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According to Fitzpatrick & Keegan (2010), "This use of historical ecology to study "the complex, historical interactions between human populations and the ecosystems they have inhabited" (Kirch 1997a, p.2; see also Crumley (ed.) 1994), has been applied in other parts of the world to observe anthropogenic changes through time. Archaeologists, influenced by a wide array of scientific fields, have taken a keen interest in understanding how humans adapted, influenced, modified, and impacted their environment. This is a difficult endeavor, however, because "environments change and the magnitude of change are never constant" (O'Brien 2001, pp. 29-30). (Fitzpatrick, Keegan, pg. 30, 2007)
Fitzpatrick & Keegan point to the uses of historical ecology to investigate the interrelationships between humans and the biosphere. The importance of noting environmental changes as separate from human involvement may be erroneous. Environmental changes are hinted by proponents of historical ecology to have been initiated by humans through their interaction with the environment. The negative aspect of historical ecology, through the interaction, the killing of other species for survival, and the depletion of life sustaining natural resources such as trees and plants, archaeological findings have determine human's early complex interrelationship with the biosphere.
According to Bird et al. (2002), "The relative importance of various types of shellfish in contemporary Meriam diets is not reflected in either the contemporary accumulations of shell or in the proportional representation of shells in the prehistoric assemblage. Overall, the results of our analysis show that the variability in both contemporary and prehistoric Meriam shell assemblages is consistent with the hypothesis that foragers in the past selected a similar range of prey types and field processed them in a manner that increase the rate at which edible flesh could be delivered to a central locale." (Bird et al., pg. 467, 2002)
According to Winterhalder (2002), "Human behavioral ecology (HBE) is a subfield of the social sciences in general and anthropology in particular. It is a sibling approach to cultural, political, historical, and other varieties of human ecology, with which, like all good sets of siblings, it shares a certain amount of likeness from disciplinary contiguity, habit and sympathy, as well as the occasional episode of misunderstanding, fractiousness and critical, inter-sibling rivalry. In its broadest manifestation, HBE represents an attempt to understand diversity in human behavior on an inter -- and intrasocietal basis as the product of common, species-wide adaptive goals which must be realized in diverse, socio-environmental circumstances." (Winterhalder, 2002)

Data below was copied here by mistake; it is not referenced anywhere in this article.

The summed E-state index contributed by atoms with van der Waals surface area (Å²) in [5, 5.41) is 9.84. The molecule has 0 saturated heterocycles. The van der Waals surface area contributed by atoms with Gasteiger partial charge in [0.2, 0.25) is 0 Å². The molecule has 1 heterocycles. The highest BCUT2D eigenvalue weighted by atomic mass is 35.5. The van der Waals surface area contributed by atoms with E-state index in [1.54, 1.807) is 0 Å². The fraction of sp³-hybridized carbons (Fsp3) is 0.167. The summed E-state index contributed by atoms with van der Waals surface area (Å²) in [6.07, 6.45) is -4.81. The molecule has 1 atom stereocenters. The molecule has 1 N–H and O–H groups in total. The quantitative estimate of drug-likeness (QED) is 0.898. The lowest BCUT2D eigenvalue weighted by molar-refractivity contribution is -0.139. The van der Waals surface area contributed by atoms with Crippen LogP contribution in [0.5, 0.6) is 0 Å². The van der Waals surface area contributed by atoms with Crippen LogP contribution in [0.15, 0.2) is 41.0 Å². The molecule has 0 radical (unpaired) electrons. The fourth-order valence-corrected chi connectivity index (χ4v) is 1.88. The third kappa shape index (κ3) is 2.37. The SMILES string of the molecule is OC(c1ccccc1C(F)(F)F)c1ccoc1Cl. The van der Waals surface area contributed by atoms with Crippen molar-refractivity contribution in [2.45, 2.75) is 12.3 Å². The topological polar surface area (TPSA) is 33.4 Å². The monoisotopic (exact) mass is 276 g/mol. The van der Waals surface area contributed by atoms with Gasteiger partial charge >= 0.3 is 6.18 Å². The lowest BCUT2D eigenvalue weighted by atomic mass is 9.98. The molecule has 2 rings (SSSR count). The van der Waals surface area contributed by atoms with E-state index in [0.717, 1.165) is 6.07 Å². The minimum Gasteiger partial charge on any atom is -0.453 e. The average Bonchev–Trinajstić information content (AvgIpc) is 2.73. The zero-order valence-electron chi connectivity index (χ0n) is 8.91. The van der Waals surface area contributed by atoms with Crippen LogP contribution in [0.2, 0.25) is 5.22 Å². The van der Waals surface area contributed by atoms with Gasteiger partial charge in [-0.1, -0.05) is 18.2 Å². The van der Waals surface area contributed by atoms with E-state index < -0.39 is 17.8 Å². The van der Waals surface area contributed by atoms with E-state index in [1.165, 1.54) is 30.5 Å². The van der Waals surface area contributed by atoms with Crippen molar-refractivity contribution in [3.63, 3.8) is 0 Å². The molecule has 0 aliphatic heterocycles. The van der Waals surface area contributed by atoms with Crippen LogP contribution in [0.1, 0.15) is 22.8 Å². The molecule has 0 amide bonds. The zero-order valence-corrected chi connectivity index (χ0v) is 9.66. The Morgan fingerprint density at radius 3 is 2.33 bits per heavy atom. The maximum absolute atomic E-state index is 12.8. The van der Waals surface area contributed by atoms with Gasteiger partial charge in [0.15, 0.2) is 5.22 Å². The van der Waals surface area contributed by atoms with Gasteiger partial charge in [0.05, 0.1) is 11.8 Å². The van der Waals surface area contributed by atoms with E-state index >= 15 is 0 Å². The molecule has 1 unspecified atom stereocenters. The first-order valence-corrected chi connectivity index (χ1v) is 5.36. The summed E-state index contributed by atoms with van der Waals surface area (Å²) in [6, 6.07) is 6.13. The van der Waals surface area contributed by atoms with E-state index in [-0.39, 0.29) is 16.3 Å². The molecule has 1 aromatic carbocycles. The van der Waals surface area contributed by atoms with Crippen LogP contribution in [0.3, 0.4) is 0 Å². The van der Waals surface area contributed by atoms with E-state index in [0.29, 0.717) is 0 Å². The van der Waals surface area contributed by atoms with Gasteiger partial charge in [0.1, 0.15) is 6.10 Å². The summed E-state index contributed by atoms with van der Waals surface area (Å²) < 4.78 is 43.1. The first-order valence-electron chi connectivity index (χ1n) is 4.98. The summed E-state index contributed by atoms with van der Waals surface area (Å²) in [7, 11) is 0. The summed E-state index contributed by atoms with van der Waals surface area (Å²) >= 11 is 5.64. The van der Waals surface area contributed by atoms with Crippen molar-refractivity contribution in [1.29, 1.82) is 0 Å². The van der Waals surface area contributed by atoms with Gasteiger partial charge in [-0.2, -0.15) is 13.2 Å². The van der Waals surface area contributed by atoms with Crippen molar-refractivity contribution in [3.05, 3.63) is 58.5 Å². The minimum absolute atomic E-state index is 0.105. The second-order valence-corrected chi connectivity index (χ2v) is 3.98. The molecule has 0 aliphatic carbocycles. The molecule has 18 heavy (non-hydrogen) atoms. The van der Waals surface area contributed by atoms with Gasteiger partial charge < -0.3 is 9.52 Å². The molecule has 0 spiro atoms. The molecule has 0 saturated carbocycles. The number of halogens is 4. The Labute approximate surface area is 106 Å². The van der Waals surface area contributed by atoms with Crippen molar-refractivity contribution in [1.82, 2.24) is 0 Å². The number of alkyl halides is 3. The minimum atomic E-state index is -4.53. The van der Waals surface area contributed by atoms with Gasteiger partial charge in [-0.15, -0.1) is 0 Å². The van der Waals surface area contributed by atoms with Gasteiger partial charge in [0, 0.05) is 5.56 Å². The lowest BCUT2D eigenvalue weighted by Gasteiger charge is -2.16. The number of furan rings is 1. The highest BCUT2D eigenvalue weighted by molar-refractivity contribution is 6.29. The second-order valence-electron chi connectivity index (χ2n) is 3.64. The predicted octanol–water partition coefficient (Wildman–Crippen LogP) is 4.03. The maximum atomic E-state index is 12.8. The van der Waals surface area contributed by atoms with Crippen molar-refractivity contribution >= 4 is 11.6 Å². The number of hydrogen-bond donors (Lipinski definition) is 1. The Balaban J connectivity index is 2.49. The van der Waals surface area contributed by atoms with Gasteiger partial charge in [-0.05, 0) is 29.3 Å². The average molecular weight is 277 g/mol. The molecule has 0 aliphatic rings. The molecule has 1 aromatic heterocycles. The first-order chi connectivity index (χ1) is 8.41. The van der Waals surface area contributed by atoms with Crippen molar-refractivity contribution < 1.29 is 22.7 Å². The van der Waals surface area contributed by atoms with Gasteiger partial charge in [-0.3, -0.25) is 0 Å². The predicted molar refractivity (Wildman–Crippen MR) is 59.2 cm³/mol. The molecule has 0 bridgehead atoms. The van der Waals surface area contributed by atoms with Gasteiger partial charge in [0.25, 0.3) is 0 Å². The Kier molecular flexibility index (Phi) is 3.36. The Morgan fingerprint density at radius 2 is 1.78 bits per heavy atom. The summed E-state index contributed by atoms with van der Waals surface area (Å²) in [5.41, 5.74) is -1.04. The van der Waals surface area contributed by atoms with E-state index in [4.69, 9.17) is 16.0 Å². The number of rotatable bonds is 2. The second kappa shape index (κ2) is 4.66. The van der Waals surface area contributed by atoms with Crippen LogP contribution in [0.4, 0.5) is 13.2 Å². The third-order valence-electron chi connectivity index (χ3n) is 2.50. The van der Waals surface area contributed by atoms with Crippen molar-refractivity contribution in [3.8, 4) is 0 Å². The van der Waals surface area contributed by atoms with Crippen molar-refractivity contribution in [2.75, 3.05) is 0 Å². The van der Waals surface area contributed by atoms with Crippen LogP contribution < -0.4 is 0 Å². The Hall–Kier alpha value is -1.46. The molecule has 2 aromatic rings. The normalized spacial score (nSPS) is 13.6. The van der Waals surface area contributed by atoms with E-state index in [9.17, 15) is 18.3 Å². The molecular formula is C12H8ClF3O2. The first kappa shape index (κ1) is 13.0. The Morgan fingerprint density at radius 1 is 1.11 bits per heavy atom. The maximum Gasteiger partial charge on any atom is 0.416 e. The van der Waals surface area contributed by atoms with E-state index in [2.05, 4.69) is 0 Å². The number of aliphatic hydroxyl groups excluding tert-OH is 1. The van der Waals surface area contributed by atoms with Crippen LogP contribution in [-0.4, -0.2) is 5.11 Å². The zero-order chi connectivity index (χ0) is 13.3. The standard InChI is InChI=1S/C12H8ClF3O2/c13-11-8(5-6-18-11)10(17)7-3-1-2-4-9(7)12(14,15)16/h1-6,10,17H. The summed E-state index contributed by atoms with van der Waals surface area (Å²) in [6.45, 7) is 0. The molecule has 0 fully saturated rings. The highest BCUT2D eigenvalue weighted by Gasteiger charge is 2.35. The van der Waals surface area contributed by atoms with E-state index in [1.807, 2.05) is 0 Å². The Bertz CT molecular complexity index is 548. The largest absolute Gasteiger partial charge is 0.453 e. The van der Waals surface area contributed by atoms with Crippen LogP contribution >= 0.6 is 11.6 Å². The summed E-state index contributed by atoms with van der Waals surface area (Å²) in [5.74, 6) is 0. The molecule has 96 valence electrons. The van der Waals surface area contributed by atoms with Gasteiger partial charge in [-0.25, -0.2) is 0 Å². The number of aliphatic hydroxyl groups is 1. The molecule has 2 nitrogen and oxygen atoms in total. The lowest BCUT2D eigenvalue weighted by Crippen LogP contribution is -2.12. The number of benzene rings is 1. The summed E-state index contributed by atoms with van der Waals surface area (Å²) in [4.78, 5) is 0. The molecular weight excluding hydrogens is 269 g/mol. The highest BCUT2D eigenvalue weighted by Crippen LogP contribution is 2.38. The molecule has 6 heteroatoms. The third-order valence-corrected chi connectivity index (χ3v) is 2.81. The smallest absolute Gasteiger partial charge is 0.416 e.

Human Behavioral Ecology (Winterhalder, 2002) is a looser framework of the study correlating to historic ecology. By combining the fields within the social sciences, the human behavioral ecology approach is able to analyze human interactions with ecological environments in a comprehensive manner. The archaeological measures are not necessarily employed as a means to test the accuracy of findings, however.
According to Winterhalder (2002), "HBE draws selectively from neo-Darwinism and its cultural-evolutionary analogs, from micro-economics, and from elements of formal decision and game theory. Thus, the approach adopts aspects of methodological individualism and reductionism, drawing on such premises as rationality, optimization, and evolutionarily stable strategies, along with analytical concepts such as marginal value and opportunity costs. Scholars adopting this approach generally are committed to the use of simple, formal models as heuristic devices for generating testable hypothesis from the more general propositions found in theory." (Winterhalder, 2002)
According to Anderson (2009), "In considering how archaeological perspectives upon historical ecology are changing it is instructive to glance at Historical Ecology in the Pacific Islands (Kirch and Hunt 1997), which collated papers from a session of the 17th Pacific Science Congress in 1991. The main sessional themes that emerged from the contributions were natural vs. anthropogenic change, anthropogenic impacts on island ecosystems, environmental evidence of human colonization, reciprocal impacts of environmental change and human society, and fragility vs. resilience of island ecosystems." (Anderson, 2009)
Anderson, a. 2009, Epilogue: Changing Archaeological Perspectives upon Historical Ecology in the Pacific Islands1, University Press of Hawaii.
Balee W. (1998), Historical Ecology: Premises and Postulates -- Chapter 1.
Bird DW., Richardson JL., Veth PM., Barham AJ. (2002) Explaining Shellfish Variability in Middens on the Meriam Islands, Torres Strait, Australia. Journal of Archaeological Science, 29, 457-469
Erlandson, Rick (2010) Archaeology Meets Marine Ecology: The Antiquity of…[continue]
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